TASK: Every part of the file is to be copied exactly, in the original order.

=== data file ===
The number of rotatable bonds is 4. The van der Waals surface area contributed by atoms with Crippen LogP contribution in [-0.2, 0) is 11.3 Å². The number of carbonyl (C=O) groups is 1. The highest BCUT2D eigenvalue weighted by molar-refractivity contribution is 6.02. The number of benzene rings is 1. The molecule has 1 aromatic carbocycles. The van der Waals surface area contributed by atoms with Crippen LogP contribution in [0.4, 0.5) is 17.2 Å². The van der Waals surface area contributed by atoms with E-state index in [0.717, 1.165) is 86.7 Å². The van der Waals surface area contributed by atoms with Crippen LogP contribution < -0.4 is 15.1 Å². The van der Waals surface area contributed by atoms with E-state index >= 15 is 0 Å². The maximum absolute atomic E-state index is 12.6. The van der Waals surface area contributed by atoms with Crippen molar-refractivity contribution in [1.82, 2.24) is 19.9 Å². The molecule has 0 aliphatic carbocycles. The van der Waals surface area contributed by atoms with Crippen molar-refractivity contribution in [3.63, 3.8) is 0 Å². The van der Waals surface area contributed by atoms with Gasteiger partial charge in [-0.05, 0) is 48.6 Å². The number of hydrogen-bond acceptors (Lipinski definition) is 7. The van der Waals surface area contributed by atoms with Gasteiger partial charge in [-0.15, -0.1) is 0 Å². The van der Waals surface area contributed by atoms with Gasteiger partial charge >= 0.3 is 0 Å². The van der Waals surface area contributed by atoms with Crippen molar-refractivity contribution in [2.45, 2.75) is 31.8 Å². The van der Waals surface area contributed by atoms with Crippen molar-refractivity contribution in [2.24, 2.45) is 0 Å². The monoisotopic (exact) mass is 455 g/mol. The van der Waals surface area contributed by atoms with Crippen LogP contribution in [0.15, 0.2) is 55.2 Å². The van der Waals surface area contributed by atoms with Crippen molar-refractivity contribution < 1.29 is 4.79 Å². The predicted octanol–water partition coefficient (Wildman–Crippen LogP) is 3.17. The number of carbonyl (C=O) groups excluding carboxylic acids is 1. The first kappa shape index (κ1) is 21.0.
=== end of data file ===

The number of rotatable bonds is 4. The van der Waals surface area contributed by atoms with Crippen LogP contribution in [-0.2, 0) is 11.3 Å². The number of carbonyl (C=O) groups is 1. The highest BCUT2D eigenvalue weighted by molar-refractivity contribution is 6.02. The number of benzene rings is 1. The molecule has 1 aromatic carbocycles. The van der Waals surface area contributed by atoms with Crippen LogP contribution in [0.4, 0.5) is 17.2 Å². The van der Waals surface area contributed by atoms with E-state index in [0.717, 1.165) is 86.7 Å². The van der Waals surface area contributed by atoms with Crippen LogP contribution < -0.4 is 15.1 Å². The van der Waals surface area contributed by atoms with E-state index >= 15 is 0 Å². The maximum absolute atomic E-state index is 12.6. The van der Waals surface area contributed by atoms with Crippen molar-refractivity contribution in [1.82, 2.24) is 19.9 Å². The molecule has 0 aliphatic carbocycles. The van der Waals surface area contributed by atoms with Crippen molar-refractivity contribution in [3.63, 3.8) is 0 Å². The van der Waals surface area contributed by atoms with Gasteiger partial charge in [-0.05, 0) is 48.6 Å². The number of hydrogen-bond acceptors (Lipinski definition) is 7. The van der Waals surface area contributed by atoms with Gasteiger partial charge in [-0.15, -0.1) is 0 Å². The van der Waals surface area contributed by atoms with Gasteiger partial charge >= 0.3 is 0 Å². The van der Waals surface area contributed by atoms with Crippen molar-refractivity contribution in [2.45, 2.75) is 31.8 Å². The van der Waals surface area contributed by atoms with Crippen molar-refractivity contribution in [2.24, 2.45) is 0 Å². The monoisotopic (exact) mass is 455 g/mol. The van der Waals surface area contributed by atoms with Crippen LogP contribution in [0.15, 0.2) is 55.2 Å². The van der Waals surface area contributed by atoms with Crippen molar-refractivity contribution < 1.29 is 4.79 Å². The predicted octanol–water partition coefficient (Wildman–Crippen LogP) is 3.17. The number of carbonyl (C=O) groups excluding carboxylic acids is 1. The first kappa shape index (κ1) is 21.0.